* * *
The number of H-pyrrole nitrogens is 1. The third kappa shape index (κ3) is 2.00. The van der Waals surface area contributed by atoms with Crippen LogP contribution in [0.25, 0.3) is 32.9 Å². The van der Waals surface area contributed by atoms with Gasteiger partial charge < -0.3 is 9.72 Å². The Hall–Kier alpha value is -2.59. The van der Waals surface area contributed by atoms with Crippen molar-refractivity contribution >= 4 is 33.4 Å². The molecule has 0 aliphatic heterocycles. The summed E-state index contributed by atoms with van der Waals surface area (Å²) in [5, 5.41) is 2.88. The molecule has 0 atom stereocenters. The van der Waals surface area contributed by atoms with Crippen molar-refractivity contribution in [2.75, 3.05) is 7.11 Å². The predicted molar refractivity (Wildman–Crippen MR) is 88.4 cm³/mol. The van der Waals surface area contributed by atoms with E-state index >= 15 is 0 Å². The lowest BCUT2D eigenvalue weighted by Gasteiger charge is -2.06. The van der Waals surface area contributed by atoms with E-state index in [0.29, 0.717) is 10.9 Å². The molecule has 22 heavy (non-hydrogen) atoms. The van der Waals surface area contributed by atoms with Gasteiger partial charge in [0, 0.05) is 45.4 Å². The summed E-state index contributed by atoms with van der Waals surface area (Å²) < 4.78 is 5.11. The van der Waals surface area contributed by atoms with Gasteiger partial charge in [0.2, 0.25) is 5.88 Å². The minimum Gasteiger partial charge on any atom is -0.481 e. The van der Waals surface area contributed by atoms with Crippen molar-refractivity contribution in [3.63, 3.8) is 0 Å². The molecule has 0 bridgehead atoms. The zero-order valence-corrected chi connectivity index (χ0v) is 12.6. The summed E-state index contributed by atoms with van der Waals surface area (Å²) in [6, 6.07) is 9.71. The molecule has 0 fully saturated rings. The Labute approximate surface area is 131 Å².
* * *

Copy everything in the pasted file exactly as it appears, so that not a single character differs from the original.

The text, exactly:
The number of H-pyrrole nitrogens is 1. The third kappa shape index (κ3) is 2.00. The van der Waals surface area contributed by atoms with Crippen LogP contribution in [0.25, 0.3) is 32.9 Å². The van der Waals surface area contributed by atoms with Gasteiger partial charge < -0.3 is 9.72 Å². The Hall–Kier alpha value is -2.59. The van der Waals surface area contributed by atoms with Crippen molar-refractivity contribution >= 4 is 33.4 Å². The molecule has 0 aliphatic heterocycles. The summed E-state index contributed by atoms with van der Waals surface area (Å²) in [5, 5.41) is 2.88. The molecule has 0 atom stereocenters. The van der Waals surface area contributed by atoms with Crippen molar-refractivity contribution in [2.75, 3.05) is 7.11 Å². The predicted molar refractivity (Wildman–Crippen MR) is 88.4 cm³/mol. The van der Waals surface area contributed by atoms with E-state index >= 15 is 0 Å². The lowest BCUT2D eigenvalue weighted by Gasteiger charge is -2.06. The van der Waals surface area contributed by atoms with E-state index in [0.29, 0.717) is 10.9 Å². The molecule has 22 heavy (non-hydrogen) atoms. The van der Waals surface area contributed by atoms with Gasteiger partial charge in [0, 0.05) is 45.4 Å². The summed E-state index contributed by atoms with van der Waals surface area (Å²) < 4.78 is 5.11. The van der Waals surface area contributed by atoms with Gasteiger partial charge in [0.2, 0.25) is 5.88 Å². The minimum Gasteiger partial charge on any atom is -0.481 e. The van der Waals surface area contributed by atoms with Crippen molar-refractivity contribution in [3.63, 3.8) is 0 Å². The molecule has 0 bridgehead atoms. The zero-order valence-corrected chi connectivity index (χ0v) is 12.6. The summed E-state index contributed by atoms with van der Waals surface area (Å²) in [6, 6.07) is 9.71. The molecule has 0 fully saturated rings. The Labute approximate surface area is 131 Å².